Is Winnipeg the 'most generously funded' major city? No. Here's how it breaks down

Social media messaging by Manitoba's finance minister asserting Winnipeg is "the most generously funded major city in Canada" turns out to be wrong.

Finance minister’s tweet about provincial funding levels for Winnipeg misleading, CBC review finds

Manitoba Finance Minister Scott Fielding, right, has been critical of Winnipeg Mayor Brian Bowman's handling of city finances. (Tyson Koschik/CBC)

Social media messaging by Manitoba's finance minister has asserted Winnipeg is "the most generously funded major city in Canada."

That, it turns out, is wrong.

In the lead-up to Friday's release of the City of Winnipeg 2019 budget, Manitoba Finance Minister Scott Fielding has taken to social media on more than one occasion to goad city council over disagreements about provincial funding levels and accusations of wastefulness at city hall.

On Wednesday, Fielding — himself a former Winnipeg city councillor — tweeted that "Winnipeg remains the most generously funded major municipality in Canada. It doesn't have a revenue problem. It has a spending problem."

To support that claim, the minister attached an image that relies on the term "unconditional grant funding" and shows the amount of that funding received by a select few Canadian cities.

The image provides no source for this information and provides a chart that is out of proportion, giving an incorrect perception of scale between cities.

A spokesperson said the province is working to provide CBC with the source material to back up the unverified figures on unconditional provincial grants contained in the tweet.

Unconditional grant funding is defined as funds that can be spent at the city's discretion, as opposed to money that can only be spent for a specific purpose.

Winnipeg near bottom of list for per-capita funding

CBC News reviewed the audited financial statements going back to 2010 for Winnipeg, Edmonton, Calgary, Regina, Saskatoon and Montreal to find out the total dollar amount each city received from its respective provincial governments — including both operational and capital funding.

Annual reports for cities such as Quebec City, Vancouver and Halifax did not break down the government funding sources and were therefore excluded.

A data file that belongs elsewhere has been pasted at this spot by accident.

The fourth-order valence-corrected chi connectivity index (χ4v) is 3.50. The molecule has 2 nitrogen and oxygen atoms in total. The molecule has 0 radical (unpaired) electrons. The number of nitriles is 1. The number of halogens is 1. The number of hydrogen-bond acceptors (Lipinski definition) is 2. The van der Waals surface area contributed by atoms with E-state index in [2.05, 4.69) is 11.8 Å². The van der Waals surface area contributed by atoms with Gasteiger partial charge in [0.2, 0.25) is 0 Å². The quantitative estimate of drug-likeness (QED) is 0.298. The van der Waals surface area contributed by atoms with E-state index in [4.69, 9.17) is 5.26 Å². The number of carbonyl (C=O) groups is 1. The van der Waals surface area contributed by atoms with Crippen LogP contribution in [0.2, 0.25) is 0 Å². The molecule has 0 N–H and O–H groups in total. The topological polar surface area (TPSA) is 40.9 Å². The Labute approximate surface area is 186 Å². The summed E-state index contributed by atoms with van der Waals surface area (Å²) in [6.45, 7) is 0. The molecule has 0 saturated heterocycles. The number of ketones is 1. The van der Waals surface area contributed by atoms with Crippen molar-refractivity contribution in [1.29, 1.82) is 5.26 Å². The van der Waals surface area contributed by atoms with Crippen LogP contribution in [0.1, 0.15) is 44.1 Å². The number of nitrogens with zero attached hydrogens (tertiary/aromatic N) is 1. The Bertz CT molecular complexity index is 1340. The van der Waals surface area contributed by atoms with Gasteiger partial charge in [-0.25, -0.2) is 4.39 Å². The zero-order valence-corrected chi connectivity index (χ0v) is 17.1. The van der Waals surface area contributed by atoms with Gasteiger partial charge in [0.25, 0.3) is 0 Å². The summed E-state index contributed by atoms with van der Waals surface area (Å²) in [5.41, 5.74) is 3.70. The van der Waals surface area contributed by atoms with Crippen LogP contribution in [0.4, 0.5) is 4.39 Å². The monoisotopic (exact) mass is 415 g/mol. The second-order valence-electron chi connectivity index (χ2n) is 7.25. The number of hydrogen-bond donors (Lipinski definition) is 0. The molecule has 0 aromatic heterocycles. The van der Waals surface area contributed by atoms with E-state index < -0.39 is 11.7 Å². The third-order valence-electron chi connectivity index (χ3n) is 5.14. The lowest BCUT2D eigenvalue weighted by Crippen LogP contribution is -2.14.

Using the same per-capita metric as Minister Fielding used in his tweet yields quite a different story: Winnipeg ranks near the very bottom among the cities reviewed.

The analysis shows that since 2014, Winnipeg's per capita dollars have either been in decline or levelled off, while most other cities are generally seeing an increase in provincial dollars.

In 2017, Winnipeg received $397 per resident from the province, while Calgary got $589 and Montreal $757 per head from their provincial governments.

It's worth noting that while funding for Winnipeg's operations has been steadily increasing (a 2.1 per cent increase in 2017), the city has grown by over 50,000 residents over the last five years.

In addition, capital funding for major projects has been either in decline or stagnating since 2015.

Province defends numbers as 'more stable and comparable'

CBC News asked why the minister focuses publicly on unconditional grant funding, rather than total funding for Winnipeg.

"Overall funding would include funding for capital/infrastructure, which ebbs and flows in each province and city based on the scope of significant capital projects undertaken and timing of the projects coming to completion," said a provincial spokesperson.

"Unconditional operating funding is more stable and comparable — it includes funding for regular city operations, per capita — with no strings attached and complete fair say."

The minister and his office did not directly respond to a question about whether the tweet accurately represents the current state of provincial funding to the city.

However, a spokesperson did say that the unconditional funding provides Winnipeg with "unprecedented flexibility to direct funding toward its priorities to meet the needs of its citizens."

"It should be noted that funding for other cities can vary significantly year over year, whereas funding for Winnipeg provides greater consistency to assist the city in budgeting and meeting the needs of its citizens," the spokesperson said.

Brian Bowman's communications director, Jonathan Hildebrand, says the mayor understands the fiscal challenges facing the province and is accepting to work within these constraints.

"The City of Winnipeg continues to seek greater clarity and certainty with respect to provincial capital funding both for last year's budget as well as for the 2019 budget scheduled to be tabled [Friday] at a special meeting of executive policy committee," he said.


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